> via DPMS, and X.org will then use it to configure itself...usually
> incorrectly. :)  (that's not entirely fair...sometimes, X gets it  
> right.
>  In my experience, however, it is wrong more often than right, but  
> I use
> weird stuff).

I actually just installed 4.0 on a compaq evo in my office, which has  
some nvidia card in it.
I knew I had an nvidia card at home, so I ssh'ed into the box to take  
peek a the xorg.conf,
since I knew I was running X at home and I figured the conf would be  
similar. Funny thing is...
I couldn't find an xorg.conf file anywhere on the system!

When I got home... I looked... and low and behold... X was running  
just fine, and there was
no xorg.conf to be found. I looked at the X log and found that X had  
actually configured
itself! What really happened is that I formatted my drive instead of  
upgrading and when I
copied my config files in I completely forgot about X. It just worked  
somehow... and actually
chose what the dell flat panel "feels" is the optimal resolution (it  
tells me so when I click the
menu button on the monitor).

Is that expected behavior? Of course not... and for the record, no it  
doesn't work with the
same automagic goodness on the evo at work (I think it's the card in  
the evo, the monitor
is exactly the same as the one I have at home) but if you haven't  
tried to just run X without
any config file... give it a go! You might get a pleasant surprise!

Mike H

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Re: video hardware determination

Ryan McBride-3
On Wed, Nov 08, 2006 at 10:08:14PM -0500, Michael Hernandez wrote:
> When I got home... I looked... and low and behold... X was running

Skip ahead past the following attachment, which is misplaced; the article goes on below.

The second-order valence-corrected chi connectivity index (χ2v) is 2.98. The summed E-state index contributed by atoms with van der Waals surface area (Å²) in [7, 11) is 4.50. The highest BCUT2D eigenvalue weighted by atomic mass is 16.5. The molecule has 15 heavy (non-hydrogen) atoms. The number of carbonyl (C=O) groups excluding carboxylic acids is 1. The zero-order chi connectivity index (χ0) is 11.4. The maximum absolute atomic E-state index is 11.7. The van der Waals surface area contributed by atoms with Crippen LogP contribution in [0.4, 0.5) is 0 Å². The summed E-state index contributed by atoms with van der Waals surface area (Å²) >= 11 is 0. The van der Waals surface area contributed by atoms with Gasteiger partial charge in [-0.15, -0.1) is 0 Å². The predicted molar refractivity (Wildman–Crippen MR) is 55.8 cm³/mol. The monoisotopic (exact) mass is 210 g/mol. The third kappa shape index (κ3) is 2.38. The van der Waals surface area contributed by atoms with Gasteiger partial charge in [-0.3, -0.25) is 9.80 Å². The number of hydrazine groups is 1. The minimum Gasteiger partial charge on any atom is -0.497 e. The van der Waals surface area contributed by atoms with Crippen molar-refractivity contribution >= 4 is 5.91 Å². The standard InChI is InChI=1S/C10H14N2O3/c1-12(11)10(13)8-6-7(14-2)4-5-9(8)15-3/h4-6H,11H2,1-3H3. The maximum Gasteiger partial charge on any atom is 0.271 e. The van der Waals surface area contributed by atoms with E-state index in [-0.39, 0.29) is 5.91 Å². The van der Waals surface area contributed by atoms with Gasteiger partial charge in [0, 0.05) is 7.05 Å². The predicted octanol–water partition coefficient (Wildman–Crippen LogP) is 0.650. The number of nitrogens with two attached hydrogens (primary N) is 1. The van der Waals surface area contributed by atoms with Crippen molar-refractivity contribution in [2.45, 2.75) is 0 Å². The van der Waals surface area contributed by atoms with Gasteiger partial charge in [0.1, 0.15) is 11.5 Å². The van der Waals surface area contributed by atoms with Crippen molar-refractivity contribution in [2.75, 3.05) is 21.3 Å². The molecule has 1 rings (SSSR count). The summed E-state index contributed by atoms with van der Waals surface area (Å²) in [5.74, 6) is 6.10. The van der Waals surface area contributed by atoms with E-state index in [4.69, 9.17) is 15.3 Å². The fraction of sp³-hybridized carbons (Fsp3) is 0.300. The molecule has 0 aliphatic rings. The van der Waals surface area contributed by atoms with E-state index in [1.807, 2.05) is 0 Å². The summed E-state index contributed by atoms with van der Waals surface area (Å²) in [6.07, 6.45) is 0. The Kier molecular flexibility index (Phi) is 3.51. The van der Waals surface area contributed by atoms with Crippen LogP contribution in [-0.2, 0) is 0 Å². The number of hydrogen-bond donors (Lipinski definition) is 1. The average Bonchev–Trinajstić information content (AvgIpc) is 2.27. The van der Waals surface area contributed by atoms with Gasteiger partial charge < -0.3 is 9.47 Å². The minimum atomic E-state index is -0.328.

> just fine, and there was no xorg.conf to be found.

> Is that expected behavior? Of course not...

Actually, that IS the expected behaviour from X now. It doesn't always
work out that way though.

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Re: video hardware determination

Shane J Pearson
In reply to this post by Mike Hernandez-3
Hi Michael,

On 09/11/2006, at 2:08 PM, Michael Hernandez wrote:

> Is that expected behavior? Of course not... and for the record, no  
> it doesn't work with the
> same automagic goodness on the evo at work (I think it's the card  
> in the evo, the monitor
> is exactly the same as the one I have at home) but if you haven't  
> tried to just run X without
> any config file... give it a go! You might get a pleasant surprise!

For a long time now (many releases ago) I have noticed that often  
after a fresh install of OpenBSD, I can type "startx" as the first  
thing after logging in for the first time... and X just comes up.


Shane J Pearson
shanejp netspace net au

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Re: video hardware determination

Nick Holland
In reply to this post by Mike Hernandez-3
Michael Hernandez wrote:
...
> Is that expected behavior? Of course not... and for the record, no it
>  doesn't work with the same automagic goodness on the evo at work (I
> think it's the card in the evo, the monitor is exactly the same as
> the one I have at home) but if you haven't tried to just run X
> without any config file... give it a go! You might get a pleasant
> surprise!

It is actually desired behavior and a goal of the X.org project to
greatly simplify the hardware detection, including "just working"
without an xorg.conf file.

When it works, it really works well.  And sometimes when it falls flat
on its face, you just got to laugh.

The nv(4) driver (NVidia cards) are a very good example.  Put one in a
computer, you will probably find it Just Works.  Put two in, you will
find that it Almost Just Works.  Amazingly, "X -configure" gives you an
almost functional dual-headed config...EXCEPT, the timing detection that
worked SO PERFECTLY and automatically with a single card is now totally
wrong.  I found it trying to drive my 17" LCD at 2048x1600 (or something
close to that, found that out by plugging my 19" CRT in, which amazingly
actually displayed it Pretty Darned Well for that many dots).  D'oh!

(Put a dual-headed nv(4) card in, you will find it works great with
either head...but not both. D'oh, again!)

Still progress to be made. :)

Nick.